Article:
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Home Theater Movie Renter's Guide - April, 2014

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"Bagman" (Blu-ray) - Reviewed by Jim Milton

movies-apr-2014-Bagman

Synopsis

John Cusack and Robert De Niro star in this action-packed crime thriller about a hit-man named Jack (Cusack), who takes an assignment to deliver a mysterious bag to his crafty boss (De Niro) with strict instructions not to peek inside. With the help of an elusive prostitute (Da Costa), Jack battles a mess-load of gunfire, a slew of crooked cops and unruly mobsters on a deadly quest to deliver the precious cargo and earn a big pay day. By the end of the night, he begins to think this assignment just might not be worth the money.

Specifications

  • Universal Studios
  • 2014, Color, Rated R, 1 hour 39 minutes
  • Aspect Ratio 2.40:1
  • 1080P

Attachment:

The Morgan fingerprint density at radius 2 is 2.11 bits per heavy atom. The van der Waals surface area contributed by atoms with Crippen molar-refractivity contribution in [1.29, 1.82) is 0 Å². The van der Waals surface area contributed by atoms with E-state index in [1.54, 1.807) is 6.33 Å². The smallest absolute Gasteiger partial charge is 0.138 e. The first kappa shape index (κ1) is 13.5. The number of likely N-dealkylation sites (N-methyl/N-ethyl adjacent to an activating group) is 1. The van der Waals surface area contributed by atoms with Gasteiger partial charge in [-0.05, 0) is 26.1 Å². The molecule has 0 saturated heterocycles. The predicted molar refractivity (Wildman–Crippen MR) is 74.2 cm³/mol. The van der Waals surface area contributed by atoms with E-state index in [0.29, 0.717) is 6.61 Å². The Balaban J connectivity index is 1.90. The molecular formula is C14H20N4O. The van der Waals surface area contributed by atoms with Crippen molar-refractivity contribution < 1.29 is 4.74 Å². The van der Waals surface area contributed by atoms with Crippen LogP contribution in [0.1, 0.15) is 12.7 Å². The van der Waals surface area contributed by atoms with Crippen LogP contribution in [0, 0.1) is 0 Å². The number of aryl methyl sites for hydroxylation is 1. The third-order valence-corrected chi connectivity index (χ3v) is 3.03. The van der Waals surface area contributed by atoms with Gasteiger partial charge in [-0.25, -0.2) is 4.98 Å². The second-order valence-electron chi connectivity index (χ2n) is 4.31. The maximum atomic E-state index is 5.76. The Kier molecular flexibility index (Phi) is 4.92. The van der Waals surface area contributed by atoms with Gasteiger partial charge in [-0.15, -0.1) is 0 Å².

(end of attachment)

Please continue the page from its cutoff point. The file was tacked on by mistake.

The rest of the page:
• 5.1 DTS-MA
  • Starring: John Cusack, Rebecca Da Costa, Robert De Niro, Crispin Glover, Dominic Purcell
  • Directed by: David Grovic
Rating
  • Entertainment:
  • Video:
  • Audio:
  • Extras:
  • Violence: Yes
  • Sex: Themes w/o nudity
  • Language: Yes

Commentary

I love DeNiro and Cusack as actors, so I had high hopes for this movie. Unfortunately, the movie played out like a bad David Fincher movie ala Twin Peaks. It contains a bevy of weird characters (a one-eyed pimp and a midget. And Glover was delightfully troubling) that harass Cusack all through the night at a seedy hotel outside of the Big Easy. The bag is, of course, a McGuffin. When the contents are revealed, all I could think of was the movie Seven...another Fincher plot device. Ultimately, the movie slides downward due to the poor acting of Da Costa who vainly attempts a Russian accent and later is revealed to be some sort of super hitman, err...person. It was supposed to be the big "OMG" twist at the end, but I was having none of it. If Fincher-type movies are your thing, rent this. For the rest of you, bag it.

Technical

In spite of many dark sets, most of which are overly lit out door scenes, the details, contrasts and colors are very good. Colored lights of vibrant reds and blues are used to set up the mood of the film early on. Dialog is clear and crisp. The surrounds help set up the tense mood and the sub jumps in near the end with an explosive finale at the hotel. This is another case of good disc, bad movie.

Extras

Behind the scenes and a Digital Copy are included.